The Light at the End of the Tunnel


The notion that one person is defined  by their medical diagnosis is simply offensive. You are not a disease, nor an illness. You are a person, that happens to be diagnosed with a “disease” of some sort, but that does not make you the disease. You are a person, with a personality, with strengths and weaknesses. YOU have a character, your circumstances might have influenced your character, but Oh Dear Lord never mistake that with who YOU are.

Growing up with Crohn’s disease, many people have defined me as the little sick girl, and that has offended me every single time. I never saw myself as “sick”. I am talkative and energetic, cocky at times, fun, persistent and can be annoying, some may consider me stubborn. I love life, and love to live, I share a love and hate relationship with food, and love watching shows.

I am Not the girl who has Crohn’s, and I am certainly Not the bag/pouch I have and wear. I have a name and personality, and that is who I am.

Every one of us has undoubtedly been through ups and downs in our lives, the ups gives us hope that everything is and will be alright, and the downs are always what teaches us lessons in life. We should embrace and accept every phase, and learn how to love and forgive ourselves, and accept every challenge we go through, knowing that there is light at the end of every tunnel. We should always remind ourselves that the grass is never greener on the other side, it is simply our perception of it that makes it greener, because every person has something they are dealing with that you may never know about.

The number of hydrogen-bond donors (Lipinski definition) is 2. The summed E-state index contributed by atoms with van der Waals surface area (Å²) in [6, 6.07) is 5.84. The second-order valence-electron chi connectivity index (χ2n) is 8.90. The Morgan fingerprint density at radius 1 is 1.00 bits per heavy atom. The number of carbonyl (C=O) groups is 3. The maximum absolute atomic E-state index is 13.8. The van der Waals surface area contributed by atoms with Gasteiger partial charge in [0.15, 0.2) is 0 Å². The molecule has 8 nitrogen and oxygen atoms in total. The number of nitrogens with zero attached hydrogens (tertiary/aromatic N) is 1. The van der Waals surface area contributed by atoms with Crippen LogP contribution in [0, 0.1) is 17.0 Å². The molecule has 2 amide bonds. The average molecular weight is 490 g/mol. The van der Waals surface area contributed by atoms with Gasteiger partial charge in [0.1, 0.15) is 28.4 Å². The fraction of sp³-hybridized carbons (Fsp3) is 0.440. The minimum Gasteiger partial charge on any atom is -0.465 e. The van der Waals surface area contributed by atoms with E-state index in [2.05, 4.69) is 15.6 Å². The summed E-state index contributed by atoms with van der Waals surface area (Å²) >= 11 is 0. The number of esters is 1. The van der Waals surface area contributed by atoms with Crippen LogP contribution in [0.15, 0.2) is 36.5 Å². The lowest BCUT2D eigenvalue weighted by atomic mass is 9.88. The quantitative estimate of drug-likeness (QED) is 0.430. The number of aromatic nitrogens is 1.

I won’t deny that my illness has shaped a part of who I am today, and I’ve always considered it a blessing in disguise. I learnt how to become patient, and it certainly taught me how to never take anything for granted, I’ve learnt to have empathy instead of pity, and it undoubtedly has given me strength.

So please repeat this with me: I am Me, and Not my Disease!


The Road “More” Traveled


The advantage of being young was I did not realize what I was going through, I had to make a quick decision on how to live; either dwell on the idea of being sick, or believe I was ok and have fun, for obvious reasons, I chose the latter.

My first 5 years with Crohn’s, due to my excessive need to use the restroom, “accidents” always happened, and wardrobe mishaps were a weekly (minimum) ordeal. Of course as a teenager, I could never disclose my sense of shame in front of my friends and peers, so I’d brush it off and always act like nothing happened. Cool part of all of this was, due to my skill in restroom hunting, I was crowned “the restroom spotter”.

Hospitals quickly became a familiar hang out place for my friends and I; I’d get a reaction from one of my meds (happened often), and would need to be admitted. In order to avoid FOMO, I’d invite my friends over to chill and hang out, we were creative with gossip spots too, we would meet at stairways and hidden corridors so no one could eavesdrop. My parents treated Crohn’s as a normal flu when around me, in order for me to live as much of a normal life as possible. Luckily I learnt to become the girl who happens to have Crohn’s, and never the Crohn’s patient.

Immuneless Tiptoing


I’m just a girl who happens to be diagnosed with a few “immuneless issues”. This is my journey of living with Crohn’s Disease and Hashimoto.

At the age of 13, I was diagnosed (or to be more accurate mis-diagnosed) with ulcerative colitis. At first, this sounded scary, and at the time (back in 2000), not many people were familiar with autoimmune diseases. Running to the bathroom, dietary restrictions, and fashion mis-haps were all things I had to adjust to. With time, and the help of my parents, I learnt to live with what I have, and not make it define who I am.

In this blog, I want to share my stories and experiences with you. Every person has a story to tell, and this is mine. I am a girl who happens to have these diseases, and learnt to adjust to living with them.

Thanks for joining me, and I hope you enjoy my chronicles!